New Jersey to resume jury trials as the Covid-19 pandemic continues
The time has come for New Jersey to move toward a post-Coronavirus framework of operation.
The Covid-19 pandemic has wrought havoc on many of the systems that New Jersey’s residents rely on to safely and effectively navigate their personal and professional lives. The surge in illnesses and deaths caused by the Coronavirus has left many feeling unrepresented by the systems that are in place to serve them and the justice they deserve. Because so many government agencies have conducted operations in-person, safely carrying forth their duties has not been possible.
The time has come for New Jersey to move toward a post-Coronavirus framework of operation – a new normal – and the state’s courtrooms are some of the first to begin to roll out new methods of serving New Jersey citizens while still maintaining social distancing and safety hygiene measures.
The state has announced that it will resume jury trials as soon as September. Most jury selection will occur online, and when jurors are gathered, they will be separated by plexiglass. In some cases, multiple courtrooms will be used to allow for proper social distancing measures to be maintained. According to the New Jersey Judiciary Court System, juror summons will be sent by mail beginning in July. The first counties to test the post-COVID-19 jury trial will be the jurisdictions of Bergen and Atlantic/Cape May vicinages.
Due to the Covid-19 crisis, thousands of defendants have had to await the return of trial court operations in county jails. According to a representative of the Administrative Office of the Courts, nearly 4,700 defendants are awaiting the opportunity to defend themselves in the court of law. In addition to criminal trials, many civil cases await trial in an in-person or virtual setting.
Since the coronavirus outbreak in March, cases that await going to trial have been building, with an overstrained judicial system unable to meet the demand with its limited resources when paired with state- and locally-mandated stay at home orders and social distancing guidelines. Though thousands of cases have been conducted online, such a setup is not possible for many types of hearings, including plea, sentencing, and detention hearings – all of which require by law that a defendant has the opportunity to go before their accuser to question them.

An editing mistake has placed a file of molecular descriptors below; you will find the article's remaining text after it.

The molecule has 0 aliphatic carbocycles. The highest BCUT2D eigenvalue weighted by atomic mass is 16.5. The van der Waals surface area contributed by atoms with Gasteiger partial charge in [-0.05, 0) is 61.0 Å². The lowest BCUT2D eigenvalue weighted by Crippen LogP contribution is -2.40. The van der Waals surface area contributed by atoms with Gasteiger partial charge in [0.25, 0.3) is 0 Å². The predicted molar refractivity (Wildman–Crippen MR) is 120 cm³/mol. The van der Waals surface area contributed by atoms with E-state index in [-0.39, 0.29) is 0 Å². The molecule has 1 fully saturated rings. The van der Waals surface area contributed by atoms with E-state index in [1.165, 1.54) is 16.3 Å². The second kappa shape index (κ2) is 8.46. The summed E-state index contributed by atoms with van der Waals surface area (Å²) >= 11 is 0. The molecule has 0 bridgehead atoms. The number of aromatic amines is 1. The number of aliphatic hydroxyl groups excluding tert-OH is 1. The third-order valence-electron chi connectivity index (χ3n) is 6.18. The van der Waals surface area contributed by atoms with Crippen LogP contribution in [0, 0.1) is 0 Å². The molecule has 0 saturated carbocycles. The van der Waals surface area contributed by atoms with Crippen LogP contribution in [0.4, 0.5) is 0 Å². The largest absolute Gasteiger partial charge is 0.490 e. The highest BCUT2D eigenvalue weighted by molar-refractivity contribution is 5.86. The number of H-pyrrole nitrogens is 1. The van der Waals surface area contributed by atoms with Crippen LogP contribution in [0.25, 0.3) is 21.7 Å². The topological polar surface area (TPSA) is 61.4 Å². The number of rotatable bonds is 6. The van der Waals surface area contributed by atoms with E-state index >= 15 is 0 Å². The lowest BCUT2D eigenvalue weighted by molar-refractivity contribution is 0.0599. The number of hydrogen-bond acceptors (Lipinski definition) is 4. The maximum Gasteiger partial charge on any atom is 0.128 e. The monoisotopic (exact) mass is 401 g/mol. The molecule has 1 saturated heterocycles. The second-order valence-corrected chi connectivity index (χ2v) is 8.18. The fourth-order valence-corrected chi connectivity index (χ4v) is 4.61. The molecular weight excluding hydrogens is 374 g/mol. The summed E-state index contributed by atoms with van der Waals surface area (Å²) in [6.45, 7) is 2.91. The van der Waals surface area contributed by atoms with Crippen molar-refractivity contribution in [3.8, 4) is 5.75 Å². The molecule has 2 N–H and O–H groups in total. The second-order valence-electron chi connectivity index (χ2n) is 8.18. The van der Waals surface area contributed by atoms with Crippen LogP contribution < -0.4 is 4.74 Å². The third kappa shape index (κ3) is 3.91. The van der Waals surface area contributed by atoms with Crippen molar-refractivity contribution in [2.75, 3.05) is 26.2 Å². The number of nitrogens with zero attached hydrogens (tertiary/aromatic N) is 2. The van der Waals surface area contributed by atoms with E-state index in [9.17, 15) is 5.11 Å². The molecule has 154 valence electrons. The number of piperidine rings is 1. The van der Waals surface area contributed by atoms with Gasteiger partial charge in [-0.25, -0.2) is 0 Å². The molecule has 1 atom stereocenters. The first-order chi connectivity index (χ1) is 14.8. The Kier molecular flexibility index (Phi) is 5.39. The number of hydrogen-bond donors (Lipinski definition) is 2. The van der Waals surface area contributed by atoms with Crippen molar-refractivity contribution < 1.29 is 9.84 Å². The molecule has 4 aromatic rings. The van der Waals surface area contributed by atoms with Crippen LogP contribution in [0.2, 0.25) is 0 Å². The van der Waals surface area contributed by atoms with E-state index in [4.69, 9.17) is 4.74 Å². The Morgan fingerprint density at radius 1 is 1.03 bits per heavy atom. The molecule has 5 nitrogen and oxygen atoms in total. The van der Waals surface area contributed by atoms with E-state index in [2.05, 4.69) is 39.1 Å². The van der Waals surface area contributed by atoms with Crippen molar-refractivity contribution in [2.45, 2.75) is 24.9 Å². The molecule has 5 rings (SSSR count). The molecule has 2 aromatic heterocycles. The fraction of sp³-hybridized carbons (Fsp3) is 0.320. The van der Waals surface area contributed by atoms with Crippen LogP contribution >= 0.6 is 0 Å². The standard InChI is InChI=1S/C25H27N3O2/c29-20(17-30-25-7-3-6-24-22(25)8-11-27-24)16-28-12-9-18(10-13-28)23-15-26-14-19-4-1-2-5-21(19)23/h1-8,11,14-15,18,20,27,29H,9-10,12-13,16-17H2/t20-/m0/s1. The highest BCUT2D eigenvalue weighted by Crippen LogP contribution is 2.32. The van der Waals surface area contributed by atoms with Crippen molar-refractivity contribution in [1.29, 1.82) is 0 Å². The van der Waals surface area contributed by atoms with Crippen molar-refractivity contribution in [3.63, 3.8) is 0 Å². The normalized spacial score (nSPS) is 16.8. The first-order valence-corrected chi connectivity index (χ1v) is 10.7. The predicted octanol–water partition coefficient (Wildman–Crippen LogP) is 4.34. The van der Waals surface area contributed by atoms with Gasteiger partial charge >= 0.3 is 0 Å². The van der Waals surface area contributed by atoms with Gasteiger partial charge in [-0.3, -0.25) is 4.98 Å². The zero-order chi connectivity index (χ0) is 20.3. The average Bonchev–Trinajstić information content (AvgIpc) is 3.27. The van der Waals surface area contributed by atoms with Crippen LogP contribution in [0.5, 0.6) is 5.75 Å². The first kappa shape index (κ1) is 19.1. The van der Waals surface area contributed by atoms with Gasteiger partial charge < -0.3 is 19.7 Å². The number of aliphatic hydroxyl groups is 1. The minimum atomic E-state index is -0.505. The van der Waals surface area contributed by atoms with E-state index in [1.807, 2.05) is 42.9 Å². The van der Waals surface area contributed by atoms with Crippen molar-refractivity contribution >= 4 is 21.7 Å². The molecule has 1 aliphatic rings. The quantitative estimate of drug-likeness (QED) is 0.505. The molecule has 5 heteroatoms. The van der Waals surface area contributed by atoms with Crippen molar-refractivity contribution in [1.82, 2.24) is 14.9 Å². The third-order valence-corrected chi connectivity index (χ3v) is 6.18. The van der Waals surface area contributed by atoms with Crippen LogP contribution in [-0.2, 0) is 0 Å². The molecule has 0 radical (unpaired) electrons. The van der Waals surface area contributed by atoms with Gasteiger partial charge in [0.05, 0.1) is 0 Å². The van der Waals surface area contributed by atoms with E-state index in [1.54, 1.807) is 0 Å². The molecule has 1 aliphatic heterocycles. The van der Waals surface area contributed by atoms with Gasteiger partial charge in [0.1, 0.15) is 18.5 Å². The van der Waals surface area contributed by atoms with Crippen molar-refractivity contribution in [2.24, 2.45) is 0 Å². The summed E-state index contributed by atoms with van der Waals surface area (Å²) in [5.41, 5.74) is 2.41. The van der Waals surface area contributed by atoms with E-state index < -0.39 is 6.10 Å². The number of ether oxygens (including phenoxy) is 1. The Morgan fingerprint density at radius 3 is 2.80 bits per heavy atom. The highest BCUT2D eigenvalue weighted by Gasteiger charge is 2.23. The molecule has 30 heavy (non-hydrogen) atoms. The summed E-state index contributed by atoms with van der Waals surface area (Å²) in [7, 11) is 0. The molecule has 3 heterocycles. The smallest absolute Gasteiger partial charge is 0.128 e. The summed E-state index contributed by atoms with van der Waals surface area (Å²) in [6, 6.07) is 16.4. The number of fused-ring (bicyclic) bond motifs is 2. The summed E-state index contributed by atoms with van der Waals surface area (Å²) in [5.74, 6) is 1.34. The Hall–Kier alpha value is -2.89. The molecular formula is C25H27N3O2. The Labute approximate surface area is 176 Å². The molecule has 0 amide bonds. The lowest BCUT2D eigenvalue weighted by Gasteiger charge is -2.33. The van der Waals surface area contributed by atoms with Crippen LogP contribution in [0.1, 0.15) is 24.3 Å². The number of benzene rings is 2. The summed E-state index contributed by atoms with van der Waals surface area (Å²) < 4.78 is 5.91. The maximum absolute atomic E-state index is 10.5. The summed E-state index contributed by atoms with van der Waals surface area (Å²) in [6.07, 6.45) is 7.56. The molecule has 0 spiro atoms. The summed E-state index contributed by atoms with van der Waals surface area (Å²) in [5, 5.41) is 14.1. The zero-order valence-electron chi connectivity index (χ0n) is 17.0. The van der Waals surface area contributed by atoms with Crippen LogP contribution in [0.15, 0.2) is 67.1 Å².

The post-COVID-19 trial court in New Jersey
To comply with this essential tenet of the justice system, the post-COVID-19 trial court in New Jersey may look like a multi-faceted operation. In addition to the jury being screened remotely, only select participants in the trial will be in the courtroom at the time of jury selection, including the judge, attorneys, and the defendant. Final jury questioning and selection will take place in person, but only a few people at a time will be in the courtroom.
One clear barrier to this remote and limited in-person jury selection approach is that many New Jersey residents who will be called for jury duty do not have access to the technology required to participate in the remote selection. To address this, the court system has purchased 2,000 computers for distribution to New Jersey court systems. The $600,000 investment in the technology and up to $200,000 in-network costs for the internet required to run it are certain investments but necessary to attain equity of access to resources for all summoned to jury duty as the trial courts reopen.
As noted, once selected, the jury members will be separated by plexiglass and abide by social distancing measures during the trial. In smaller courtrooms, additional space outside of the courtroom will be arranged to view the proceedings by the live video feed. This will affect the rapidity at which local courts can address their backlog of cases because courthouses with only a few courtrooms may be filled to near capacity to service one case at a time. This slow return to the functioning of jury trials is a price the New Jersey court system is willing to pay to ensure that all involved in the delivery of justice are physically safe during the process.
However, some have concerns about the integrity of the constitutional rights afforded to a defendant in a jury trial if members of the jury are not physically present in the room. Criminal defense lawyers and prosecutors alike note that much information can be gleaned by sensing one’s non-verbal body language and other subtle cues – whether that person is on the stand or sitting elsewhere in the courtroom.
The road to reopening will be a long one, but the New Jersey court system is committed to ensuring that justice is served for its 4,700 defendants currently awaiting trial.
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